Under the order, restaurants can apply for a free permit to use public parking spaces adjacent to their property for outdoor seating. Businesses will need to submit a sketch of the area that includes the location of fences, temporary ADA ramps, tables and chairs in the area.
The city can deny a permit for safety reasons, but staff will work with the business to adjust the plan to make it work, Wheeler said. The order and any permits issued under it expire Oct. 15.
“We’re treating this with urgency because right now we’re in the sweet spot of the year where every day is a potential outdoor dining opportunity,” Wheeler said.
Four Bremerton restaurants already have plans to expand outdoor seating: The Manette Saloon and Hound + Bottle on 11th Street; and the Horse & Cow Pub & Grill and TNT/Tacos N Tequila on Fourth Street.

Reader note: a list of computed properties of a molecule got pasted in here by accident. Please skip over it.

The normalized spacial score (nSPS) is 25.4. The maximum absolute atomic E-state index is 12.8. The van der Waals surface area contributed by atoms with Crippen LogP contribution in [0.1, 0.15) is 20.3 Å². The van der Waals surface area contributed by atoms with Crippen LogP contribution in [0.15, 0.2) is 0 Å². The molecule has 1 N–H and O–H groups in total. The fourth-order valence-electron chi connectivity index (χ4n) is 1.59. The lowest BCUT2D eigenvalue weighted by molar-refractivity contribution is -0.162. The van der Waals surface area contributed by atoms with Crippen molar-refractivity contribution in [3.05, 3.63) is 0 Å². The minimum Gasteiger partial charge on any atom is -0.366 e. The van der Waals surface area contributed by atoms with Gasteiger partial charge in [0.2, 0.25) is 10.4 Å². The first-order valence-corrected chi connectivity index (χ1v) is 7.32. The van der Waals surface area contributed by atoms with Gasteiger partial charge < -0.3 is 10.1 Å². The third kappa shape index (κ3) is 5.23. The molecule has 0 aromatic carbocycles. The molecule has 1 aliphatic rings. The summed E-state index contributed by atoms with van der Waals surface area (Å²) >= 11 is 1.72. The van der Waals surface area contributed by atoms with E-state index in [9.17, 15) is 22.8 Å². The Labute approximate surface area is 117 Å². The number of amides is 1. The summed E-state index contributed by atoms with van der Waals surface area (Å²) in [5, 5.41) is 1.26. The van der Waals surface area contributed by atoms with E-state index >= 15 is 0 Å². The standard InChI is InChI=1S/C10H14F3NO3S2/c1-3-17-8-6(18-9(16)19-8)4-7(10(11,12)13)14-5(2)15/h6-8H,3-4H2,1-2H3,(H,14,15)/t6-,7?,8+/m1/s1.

Hound + Bottle co-owner Jodi Davis praised the change. Since the shutdown began in March, the bar and restaurant have been surviving by serving weekly Friday night pick-up dinners. When phased reopening began, Hound + Bottle opened with limited seating on its outdoor deck and indoors.
The new emergency ordinance “does a lot for us, it literally doubles our outdoor capacity,” Davis said.
Many regular customers asked Davis to expand seating outdoors into several of the parking spots along 11th Street. Once approved, the restaurant will add four tables, plus chairs and umbrellas, to the space.
“This is the great thing about our community, about Bremerton, is they really, truly want to support small businesses, and we have to give them the opportunity,” Davis said.
The timing of the ordinance coincides with the busiest time of the year for many restaurants. If the plan works and restaurants are successful with the additional capacity, the city may look to add permanent rules governing expanded outdoor seating.
“If we pivot and adapt well, this looks like it’s something that might stay around after the pandemic is over,” Wheeler said.